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Intermittent Fasting Can Support Your Dog's Longevity Too, Says A Vet

Karen Shaw Becker, DVM
Veterinarian By Karen Shaw Becker, DVM
Veterinarian
Karen Shaw Becker, DVM is a veterinarian. She is certified in animal acupuncture, homeopathy and rehabilitation (physical therapy for pets).
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Don't for a minute think a dog's circadian rhythm is not a big deal. It is. We paid a visit to the Salk Institute in Southern California, where we met professor Satchidananda Panda, Ph.D., at his Regulatory Biology Laboratory (Panda Lab) to discuss the effects of timing on food consumption. An animal's innate circadian rhythm dictates when food is nourishing and healing or metabolically stressful, and caloric restriction (or "intermittent eating or fasting") can add years to a pet's life.

Should your dog be intermittent fasting?

Panda's research demonstrates that when you feed your pet is almost as important as what you feed, in terms of avoiding obesity, diabetes, and myriad other common ailments afflicting dogs. By picking up the food bowl and limiting treats to match an animal's biological clock, many of the most common age-related metabolic diseases can be avoided. 

When we tell pet owners that it's OK if their healthy dog doesn't want to eat for a day or skips a meal, they are surprised. But dogs do not need to eat two or three square meals a day with treats in between (and neither do humans). Like us, dogs are too fast. They should occasionally fast for part of the day, in fact, to hit their metabolic reset button. 

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How does fasting work?

Fasting comes in many forms, but its fundamental effect on the body is the same. Fasting activates the hormone glucagon, which counterbalances insulin to keep your blood glucose levels balanced. Here's a visual to really grasp this concept.

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Picture a seesaw: When one person goes up, the other goes down. This analogy is frequently used to simplify, or explain, the biological insulin-glucagon relationship. In your body, if the insulin level goes up, the glucagon level goes down, and vice versa. When you give your body food, your insulin level rises, and your glucagon level decreases. But the opposite happens when you don't eat: Your insulin level goes down, and your glucagon level rises.

When your glucagon level rises, it triggers many biological events to take place—one of which happens to be autophagy, a cellular cleaning mechanism. This is why temporarily denying your body—and your dog's body—nutrients through the safe practice of time-restricted eating (or feeding, when it comes to dogs) is one of the best ways to boost the integrity of your cells.

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Benefits of IF for dogs.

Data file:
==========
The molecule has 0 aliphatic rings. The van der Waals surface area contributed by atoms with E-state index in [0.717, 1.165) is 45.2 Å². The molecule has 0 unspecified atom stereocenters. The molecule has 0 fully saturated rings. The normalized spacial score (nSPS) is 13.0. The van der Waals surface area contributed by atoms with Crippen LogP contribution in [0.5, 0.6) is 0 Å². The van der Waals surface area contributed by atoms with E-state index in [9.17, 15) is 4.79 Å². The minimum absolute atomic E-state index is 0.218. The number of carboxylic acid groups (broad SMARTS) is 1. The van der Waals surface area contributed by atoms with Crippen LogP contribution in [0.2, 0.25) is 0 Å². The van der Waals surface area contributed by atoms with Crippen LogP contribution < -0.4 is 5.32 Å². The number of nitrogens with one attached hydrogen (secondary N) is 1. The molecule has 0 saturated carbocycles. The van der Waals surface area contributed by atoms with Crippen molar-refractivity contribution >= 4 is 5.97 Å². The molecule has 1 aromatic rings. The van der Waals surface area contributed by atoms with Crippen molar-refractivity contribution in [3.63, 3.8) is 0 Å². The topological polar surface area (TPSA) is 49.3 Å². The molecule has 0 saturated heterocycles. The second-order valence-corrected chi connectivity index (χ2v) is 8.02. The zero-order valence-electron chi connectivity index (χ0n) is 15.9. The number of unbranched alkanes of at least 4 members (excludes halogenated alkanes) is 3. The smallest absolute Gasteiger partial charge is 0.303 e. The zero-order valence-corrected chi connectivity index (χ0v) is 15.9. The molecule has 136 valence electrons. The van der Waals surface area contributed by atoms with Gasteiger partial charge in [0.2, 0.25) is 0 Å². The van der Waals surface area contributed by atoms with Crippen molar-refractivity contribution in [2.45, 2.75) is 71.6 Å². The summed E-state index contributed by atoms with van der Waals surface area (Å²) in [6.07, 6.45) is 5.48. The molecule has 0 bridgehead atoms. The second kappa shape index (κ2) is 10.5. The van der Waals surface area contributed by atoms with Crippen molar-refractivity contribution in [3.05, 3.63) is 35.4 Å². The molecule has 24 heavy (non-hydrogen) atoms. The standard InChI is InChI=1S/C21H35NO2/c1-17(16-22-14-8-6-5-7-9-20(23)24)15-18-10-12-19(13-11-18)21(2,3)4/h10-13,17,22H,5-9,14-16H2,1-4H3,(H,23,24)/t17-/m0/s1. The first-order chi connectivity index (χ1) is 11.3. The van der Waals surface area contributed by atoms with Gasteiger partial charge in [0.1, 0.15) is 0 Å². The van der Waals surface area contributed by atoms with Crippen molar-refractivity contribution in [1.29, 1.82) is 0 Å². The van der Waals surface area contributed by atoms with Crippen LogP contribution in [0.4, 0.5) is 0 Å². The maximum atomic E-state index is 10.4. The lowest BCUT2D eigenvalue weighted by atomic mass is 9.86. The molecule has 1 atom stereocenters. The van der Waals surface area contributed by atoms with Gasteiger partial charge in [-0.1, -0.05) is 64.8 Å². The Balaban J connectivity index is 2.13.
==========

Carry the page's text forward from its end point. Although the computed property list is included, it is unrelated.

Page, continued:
Cramming all your dog's calories into a set period of time during the day does amazing things for their physiology. Aside from maintaining "cellular youth" and slowing aging, research has shown that the practice promotes greater energy, increases fat burning, and decreases risk of developing diseases such as diabetes and heart disease, all because fasting activates autophagy

Mark Mattson, Ph.D., a neuroscience professor at Johns Hopkins School of Medicine and former chief of the Laboratory of Neurosciences at the National Institute on Aging, is a prolific researcher in this area. He has collaborated with Panda on the research and published extensively in medical literature. He is particularly interested in how fasting can improve cognitive function and reduce the risk of developing neurodegenerative diseases.

Mattson has conducted studies in which he subjected animals to alternative-day fasting, with a 10 to 25% calorie-restricted diet on the in-between days. According to him, "If you repeat that when animals are young, they live 30% longer." Read that sentence again. By changing when animals eat, we can extend their life span—by a lot! It's not just more time; it's more time with better health and less disease. Mattson even found the animals' nerve cells were more resistant to degeneration when following this protocol. And when he performed similar studies in women over the course of several weeks, he found that they lost more body fat, retained more lean muscle mass, and had improved glucose regulation. 

Ironically, one of the mechanisms that triggers these biological reactions is not just autophagy but stress. During the fasting period, cells are under mild stress (a healthy, "good" kind of stress), and they respond to that stress by enhancing their ability to cope with it and, perhaps, to resist disease. Other studies have confirmed these findings. Fasting done correctly reduces blood pressure, improves insulin sensitivity, boosts kidney function, enhances brain function, regenerates the immune system, and increases resistance to diseases in mammals across the board. Fasting is natural to a dog's physiology as well, and they benefit in the same fashion.

Adapted from the book THE FOREVER DOG by Rodney Habib and Karen Shaw Becker. Copyright © 2021 by Rodney Habib and Karen Shaw Becker. Published by Harper Wave, an imprint of HarperCollins Publishers. Reprinted by permission.

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